However, if the goal of the new bus line is to improve service for Palestinians living in the West Bank but working in Israel, it would certainly make sense to advertise the lines in Palestinian towns, and only in Arabic.

Again, Urquhart:

Palestinians used to use Palestinian minibuses and taxis to travel into Israel but Israel has increased the number of permits it gives to Palestinians which has led to more mixing on shared routes.

Indeed, Palestinians were dependent upon transportation services by unauthorized Arab companies which charged far more than the new Israeli lines do, and Urquhart, further in his report, quotes the Transportation Ministry official making a similar point.

For example, the public fare for Palestinians traveling to Raanana is reportedly 5.1 shekels (roughly $1.35), and to Tel Aviv will cost 10.6 shekels ($2.85). This is compared to roughly 40 shekels ($10.75) that passengers have been charged by the private transportation services.

Additionally, Transportation and Road Safety Minister Yisrael Katz was quoted in Israel HaYom as explaining that “Palestinians were permitted to use any public bus line they wished, including the ones used by settlers.”

Lowenthal Marcus makes the additional point:

The new bus lines are not, as the misleading headlines suggest, only for Arab Palestinians, the restriction they have is that they only stop at Arab towns in the territories, where – few would disagree – Jews with or without special identification would not dare go for fear – a legitimate one – of physical violence.  The fact remains that any Israeli citizens, Jewish, Christian or Zoroastrians, who live in the “Jewish” towns, were able to and did use the pre-existing bus lines.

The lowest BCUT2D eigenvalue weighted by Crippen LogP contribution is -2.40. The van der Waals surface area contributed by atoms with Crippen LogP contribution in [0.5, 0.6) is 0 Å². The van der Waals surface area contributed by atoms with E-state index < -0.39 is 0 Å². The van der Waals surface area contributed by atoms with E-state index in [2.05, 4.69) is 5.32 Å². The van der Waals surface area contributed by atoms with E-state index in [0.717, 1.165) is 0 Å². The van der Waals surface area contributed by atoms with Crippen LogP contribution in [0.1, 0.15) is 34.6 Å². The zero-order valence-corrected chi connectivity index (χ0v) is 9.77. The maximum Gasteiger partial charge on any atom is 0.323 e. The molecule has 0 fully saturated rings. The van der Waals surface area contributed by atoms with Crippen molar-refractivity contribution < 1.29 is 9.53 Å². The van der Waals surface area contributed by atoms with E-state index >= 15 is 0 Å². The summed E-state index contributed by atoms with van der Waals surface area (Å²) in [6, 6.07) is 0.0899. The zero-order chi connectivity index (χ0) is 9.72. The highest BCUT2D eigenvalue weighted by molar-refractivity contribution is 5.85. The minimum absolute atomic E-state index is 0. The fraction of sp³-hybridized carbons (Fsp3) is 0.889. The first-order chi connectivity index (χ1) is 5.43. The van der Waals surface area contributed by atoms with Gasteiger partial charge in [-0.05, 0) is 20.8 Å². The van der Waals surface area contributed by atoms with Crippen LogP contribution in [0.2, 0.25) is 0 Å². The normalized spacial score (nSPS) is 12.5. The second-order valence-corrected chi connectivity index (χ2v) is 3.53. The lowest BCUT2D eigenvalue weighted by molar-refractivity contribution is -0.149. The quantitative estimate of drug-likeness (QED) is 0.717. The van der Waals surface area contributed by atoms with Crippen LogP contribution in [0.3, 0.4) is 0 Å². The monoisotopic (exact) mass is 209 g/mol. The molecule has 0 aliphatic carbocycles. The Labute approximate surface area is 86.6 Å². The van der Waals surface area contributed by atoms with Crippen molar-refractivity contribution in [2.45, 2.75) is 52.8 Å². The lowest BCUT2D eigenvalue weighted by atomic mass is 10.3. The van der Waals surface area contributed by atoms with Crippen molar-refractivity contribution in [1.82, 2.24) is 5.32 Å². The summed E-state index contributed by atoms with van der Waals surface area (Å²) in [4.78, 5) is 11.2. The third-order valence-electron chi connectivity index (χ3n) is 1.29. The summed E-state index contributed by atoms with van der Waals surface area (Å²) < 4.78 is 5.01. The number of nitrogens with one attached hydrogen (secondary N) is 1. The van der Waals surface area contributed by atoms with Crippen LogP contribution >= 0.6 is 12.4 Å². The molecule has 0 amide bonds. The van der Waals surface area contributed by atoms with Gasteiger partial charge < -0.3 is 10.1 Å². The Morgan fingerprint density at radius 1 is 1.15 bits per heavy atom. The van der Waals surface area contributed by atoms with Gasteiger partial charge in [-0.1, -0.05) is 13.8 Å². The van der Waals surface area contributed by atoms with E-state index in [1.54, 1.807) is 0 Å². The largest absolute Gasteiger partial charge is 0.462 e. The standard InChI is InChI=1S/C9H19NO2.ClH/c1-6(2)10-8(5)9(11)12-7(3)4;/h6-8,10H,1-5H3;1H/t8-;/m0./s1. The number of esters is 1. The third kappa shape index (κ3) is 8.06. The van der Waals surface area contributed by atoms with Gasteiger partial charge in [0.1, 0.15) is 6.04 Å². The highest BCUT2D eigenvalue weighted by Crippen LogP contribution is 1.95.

As Seth Frantzman observed in the Jerusalem Post today:

The website of the bus company, Ofakim, shows that the No. 211 bus route begins near Kalkilya and travels to Tel Aviv with stops in Petah Tikvah, Bnei Brak and elsewhere. It doesn’t indicate that it is a “Palestinian only” bus or that Jews may not ride it. Ofakim claimed “We are not allowed to refuse service and we will not order anyone to get off the bus.”

Frantzman also argued that “nothing obvious prevents Arabs from commuting to a bus stop near a large Jewish community, to take a bus serving Ariel for instance.” He added that “there is no ‘segregation,’ no ‘separate but equal.’ No one is ‘sitting at the back.’”

Report: Israel’s Roads Among Developed World’s Most Congested

Wednesday, November 28th, 2012

A report by the Taub Center for Social Policy Studies shows that Israel has the second most crowded roads of any Organization for Economic Cooperation and Development (OECD) country, coming in under South Korea.

Israeli roads grew 70% more crowded between 1990 and 2008.

The report stated that part of the congestion is due to poor enforcement of laws protecting special bus lanes, and said that the rise in real estate prices in Israel’s largest cities is due in part to sluggish traffic.

Printed from: http://www.jewishpress.com/news/report-israels-roads-among-developed-worlds-most-congested/2012/11/28/